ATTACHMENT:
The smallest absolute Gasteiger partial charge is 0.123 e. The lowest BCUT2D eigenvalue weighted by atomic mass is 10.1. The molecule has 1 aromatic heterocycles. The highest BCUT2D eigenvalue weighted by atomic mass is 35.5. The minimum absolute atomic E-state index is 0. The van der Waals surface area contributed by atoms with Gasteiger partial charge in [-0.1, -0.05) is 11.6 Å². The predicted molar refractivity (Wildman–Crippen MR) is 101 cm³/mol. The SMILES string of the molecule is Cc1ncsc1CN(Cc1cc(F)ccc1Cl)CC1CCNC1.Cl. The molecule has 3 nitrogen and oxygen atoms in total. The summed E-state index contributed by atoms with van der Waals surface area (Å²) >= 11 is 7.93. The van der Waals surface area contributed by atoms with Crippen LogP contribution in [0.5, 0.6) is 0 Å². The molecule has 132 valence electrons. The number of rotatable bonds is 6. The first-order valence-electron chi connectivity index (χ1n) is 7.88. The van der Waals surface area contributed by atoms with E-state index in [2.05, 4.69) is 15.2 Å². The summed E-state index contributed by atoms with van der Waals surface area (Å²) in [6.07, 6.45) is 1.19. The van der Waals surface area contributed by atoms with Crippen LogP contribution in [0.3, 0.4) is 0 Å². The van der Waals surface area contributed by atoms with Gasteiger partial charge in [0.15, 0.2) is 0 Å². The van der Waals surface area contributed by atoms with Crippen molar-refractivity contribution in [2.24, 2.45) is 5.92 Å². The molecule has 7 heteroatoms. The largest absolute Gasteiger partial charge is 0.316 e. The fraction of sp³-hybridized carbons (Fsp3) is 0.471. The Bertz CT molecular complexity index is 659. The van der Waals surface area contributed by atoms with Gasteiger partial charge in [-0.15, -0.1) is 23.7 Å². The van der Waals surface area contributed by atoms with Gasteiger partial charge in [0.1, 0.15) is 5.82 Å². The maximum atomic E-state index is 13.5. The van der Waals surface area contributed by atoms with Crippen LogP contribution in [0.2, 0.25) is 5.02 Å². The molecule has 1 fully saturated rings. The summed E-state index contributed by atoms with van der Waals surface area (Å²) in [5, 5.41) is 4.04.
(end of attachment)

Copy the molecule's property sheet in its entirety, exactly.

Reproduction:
The smallest absolute Gasteiger partial charge is 0.123 e. The lowest BCUT2D eigenvalue weighted by atomic mass is 10.1. The molecule has 1 aromatic heterocycles. The highest BCUT2D eigenvalue weighted by atomic mass is 35.5. The minimum absolute atomic E-state index is 0. The van der Waals surface area contributed by atoms with Gasteiger partial charge in [-0.1, -0.05) is 11.6 Å². The predicted molar refractivity (Wildman–Crippen MR) is 101 cm³/mol. The SMILES string of the molecule is Cc1ncsc1CN(Cc1cc(F)ccc1Cl)CC1CCNC1.Cl. The molecule has 3 nitrogen and oxygen atoms in total. The summed E-state index contributed by atoms with van der Waals surface area (Å²) >= 11 is 7.93. The van der Waals surface area contributed by atoms with Crippen LogP contribution in [0.5, 0.6) is 0 Å². The molecule has 132 valence electrons. The number of rotatable bonds is 6. The first-order valence-electron chi connectivity index (χ1n) is 7.88. The van der Waals surface area contributed by atoms with E-state index in [2.05, 4.69) is 15.2 Å². The summed E-state index contributed by atoms with van der Waals surface area (Å²) in [6.07, 6.45) is 1.19. The van der Waals surface area contributed by atoms with Crippen LogP contribution in [0.3, 0.4) is 0 Å². The van der Waals surface area contributed by atoms with Gasteiger partial charge in [0.15, 0.2) is 0 Å². The van der Waals surface area contributed by atoms with Crippen molar-refractivity contribution in [2.24, 2.45) is 5.92 Å². The molecule has 7 heteroatoms. The largest absolute Gasteiger partial charge is 0.316 e. The fraction of sp³-hybridized carbons (Fsp3) is 0.471. The Bertz CT molecular complexity index is 659. The van der Waals surface area contributed by atoms with Gasteiger partial charge in [-0.15, -0.1) is 23.7 Å². The van der Waals surface area contributed by atoms with Gasteiger partial charge in [0.1, 0.15) is 5.82 Å². The maximum atomic E-state index is 13.5. The van der Waals surface area contributed by atoms with Crippen LogP contribution in [0.2, 0.25) is 5.02 Å². The molecule has 1 fully saturated rings. The summed E-state index contributed by atoms with van der Waals surface area (Å²) in [5, 5.41) is 4.04.